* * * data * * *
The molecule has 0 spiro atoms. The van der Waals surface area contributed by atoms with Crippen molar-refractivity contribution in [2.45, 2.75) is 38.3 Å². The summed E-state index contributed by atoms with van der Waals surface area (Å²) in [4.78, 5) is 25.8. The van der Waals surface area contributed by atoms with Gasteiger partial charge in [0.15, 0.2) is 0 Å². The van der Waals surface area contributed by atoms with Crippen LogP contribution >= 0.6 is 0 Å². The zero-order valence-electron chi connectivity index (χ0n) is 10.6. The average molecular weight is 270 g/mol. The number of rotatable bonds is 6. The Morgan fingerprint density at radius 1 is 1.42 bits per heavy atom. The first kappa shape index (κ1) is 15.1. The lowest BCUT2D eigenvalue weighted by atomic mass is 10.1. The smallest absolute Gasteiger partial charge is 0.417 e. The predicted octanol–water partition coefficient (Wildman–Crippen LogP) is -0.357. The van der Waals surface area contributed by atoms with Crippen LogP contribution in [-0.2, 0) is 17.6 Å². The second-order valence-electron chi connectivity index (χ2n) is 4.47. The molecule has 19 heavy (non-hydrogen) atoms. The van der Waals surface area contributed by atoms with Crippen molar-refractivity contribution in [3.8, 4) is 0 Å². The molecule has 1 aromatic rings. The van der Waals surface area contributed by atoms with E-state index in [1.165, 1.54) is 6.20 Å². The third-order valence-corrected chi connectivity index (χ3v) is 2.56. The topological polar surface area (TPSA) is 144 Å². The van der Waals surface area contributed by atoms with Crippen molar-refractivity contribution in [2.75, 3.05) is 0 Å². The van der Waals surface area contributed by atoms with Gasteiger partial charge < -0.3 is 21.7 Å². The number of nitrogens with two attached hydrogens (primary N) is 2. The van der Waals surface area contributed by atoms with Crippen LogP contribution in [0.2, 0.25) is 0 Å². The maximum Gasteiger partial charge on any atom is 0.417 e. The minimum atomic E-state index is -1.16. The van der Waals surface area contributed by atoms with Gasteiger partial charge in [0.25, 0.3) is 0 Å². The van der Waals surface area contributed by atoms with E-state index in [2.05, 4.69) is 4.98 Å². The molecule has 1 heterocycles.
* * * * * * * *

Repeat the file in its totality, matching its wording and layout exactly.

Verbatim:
The molecule has 0 spiro atoms. The van der Waals surface area contributed by atoms with Crippen molar-refractivity contribution in [2.45, 2.75) is 38.3 Å². The summed E-state index contributed by atoms with van der Waals surface area (Å²) in [4.78, 5) is 25.8. The van der Waals surface area contributed by atoms with Gasteiger partial charge in [0.15, 0.2) is 0 Å². The van der Waals surface area contributed by atoms with Crippen LogP contribution >= 0.6 is 0 Å². The zero-order valence-electron chi connectivity index (χ0n) is 10.6. The average molecular weight is 270 g/mol. The number of rotatable bonds is 6. The Morgan fingerprint density at radius 1 is 1.42 bits per heavy atom. The first kappa shape index (κ1) is 15.1. The lowest BCUT2D eigenvalue weighted by atomic mass is 10.1. The smallest absolute Gasteiger partial charge is 0.417 e. The predicted octanol–water partition coefficient (Wildman–Crippen LogP) is -0.357. The van der Waals surface area contributed by atoms with Crippen LogP contribution in [-0.2, 0) is 17.6 Å². The second-order valence-electron chi connectivity index (χ2n) is 4.47. The molecule has 19 heavy (non-hydrogen) atoms. The van der Waals surface area contributed by atoms with Crippen molar-refractivity contribution in [3.8, 4) is 0 Å². The molecule has 1 aromatic rings. The van der Waals surface area contributed by atoms with E-state index in [1.165, 1.54) is 6.20 Å². The third-order valence-corrected chi connectivity index (χ3v) is 2.56. The topological polar surface area (TPSA) is 144 Å². The van der Waals surface area contributed by atoms with Crippen molar-refractivity contribution in [2.75, 3.05) is 0 Å². The van der Waals surface area contributed by atoms with Gasteiger partial charge < -0.3 is 21.7 Å². The number of nitrogens with two attached hydrogens (primary N) is 2. The van der Waals surface area contributed by atoms with Crippen LogP contribution in [0.2, 0.25) is 0 Å². The maximum Gasteiger partial charge on any atom is 0.417 e. The minimum atomic E-state index is -1.16. The van der Waals surface area contributed by atoms with Gasteiger partial charge in [0.25, 0.3) is 0 Å². The van der Waals surface area contributed by atoms with E-state index in [2.05, 4.69) is 4.98 Å². The molecule has 1 heterocycles.